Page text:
I’ve always been plagued by endlessly recurring thoughts about how I’m a bad stupid sinful selfish lazy arrogant rude useless ugly fat disrespectful hardhearted unlovable disgusting et cetera person. The name for this phenomenon is shame, and for me and many others, it’s a result of having been abused. I previously discussed how I Refuse to Be Your Enemy!, vol. 1, contained a profound depiction of an abuse victim. That post has a fuller discussion of what shame is, but in brief, shame is a distorted worldview that says “I’m bad,” and tells me badness is endemic to my identity. Shame isn’t about doing bad things; it’s about believing oneself to be a fundamentally bad person. Well, a mere two days after I Refuse to Be Your Enemy! released, J-Novel Club published a second new series that intersects with the same topic. The hilarious and thought-provoking narrator of Tearmoon Empire, vol 1, proved surprisingly helpful in my struggles with shame.
The book opens with protagonist Mia Luna Tearmoon’s execution on the guillotine. Deposed crown princess of the eponymous empire, she clearly evokes the historical Marie Antoinette (even making a comment reminiscent of the spurious “Let them eat cake” line incorrectly attributed to the French queen). Likewise, her nation has experienced a series of tragedies plainly inspired by the real French Revolution. So when Mia mysteriously wakes up back at twelve years old, with full memories of everything she experienced in the revolution, it becomes apparent that the prologue is essentially setting up a tale of time-traveling Marie Antoinette trying to avert the French Revolution. It’s great and you should check it out.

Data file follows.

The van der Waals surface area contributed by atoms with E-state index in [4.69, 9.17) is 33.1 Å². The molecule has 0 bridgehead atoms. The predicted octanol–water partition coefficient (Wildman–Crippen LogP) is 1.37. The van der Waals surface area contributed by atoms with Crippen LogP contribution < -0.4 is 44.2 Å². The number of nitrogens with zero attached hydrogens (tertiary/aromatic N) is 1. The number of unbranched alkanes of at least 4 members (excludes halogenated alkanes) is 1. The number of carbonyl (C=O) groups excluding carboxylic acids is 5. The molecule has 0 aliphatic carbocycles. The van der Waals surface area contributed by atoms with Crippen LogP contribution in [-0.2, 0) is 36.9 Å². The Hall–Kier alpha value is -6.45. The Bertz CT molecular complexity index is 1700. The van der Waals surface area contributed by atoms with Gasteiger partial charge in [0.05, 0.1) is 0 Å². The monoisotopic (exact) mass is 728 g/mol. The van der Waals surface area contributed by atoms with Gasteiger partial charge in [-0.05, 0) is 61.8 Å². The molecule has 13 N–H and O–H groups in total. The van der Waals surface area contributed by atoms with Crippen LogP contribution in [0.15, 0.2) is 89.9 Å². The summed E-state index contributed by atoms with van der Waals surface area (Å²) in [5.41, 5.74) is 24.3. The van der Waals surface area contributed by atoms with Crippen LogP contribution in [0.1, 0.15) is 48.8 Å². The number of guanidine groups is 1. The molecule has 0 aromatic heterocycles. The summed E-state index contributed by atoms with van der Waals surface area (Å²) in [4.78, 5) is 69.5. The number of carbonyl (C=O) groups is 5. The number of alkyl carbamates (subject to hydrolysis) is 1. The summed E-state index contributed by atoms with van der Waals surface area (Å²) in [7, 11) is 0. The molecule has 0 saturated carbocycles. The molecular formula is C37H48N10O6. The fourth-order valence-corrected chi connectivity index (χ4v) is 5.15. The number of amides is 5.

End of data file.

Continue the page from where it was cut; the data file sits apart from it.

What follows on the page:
There is much to appreciate about this book, and the unusually snarky narrator is one of Tearmoon Empire’s outstanding elements. It’s uncommon to find a story where the narrator is one of those seemingly omniscient outside observers not at all present within the story, yet has a distinct voice that practically makes the narrator a character in his own right anyway. The narrator’s sardonic opinions regarding the characters and events of the story provide a lot of levity. But for me, the narrator became much more than just a source of comedy.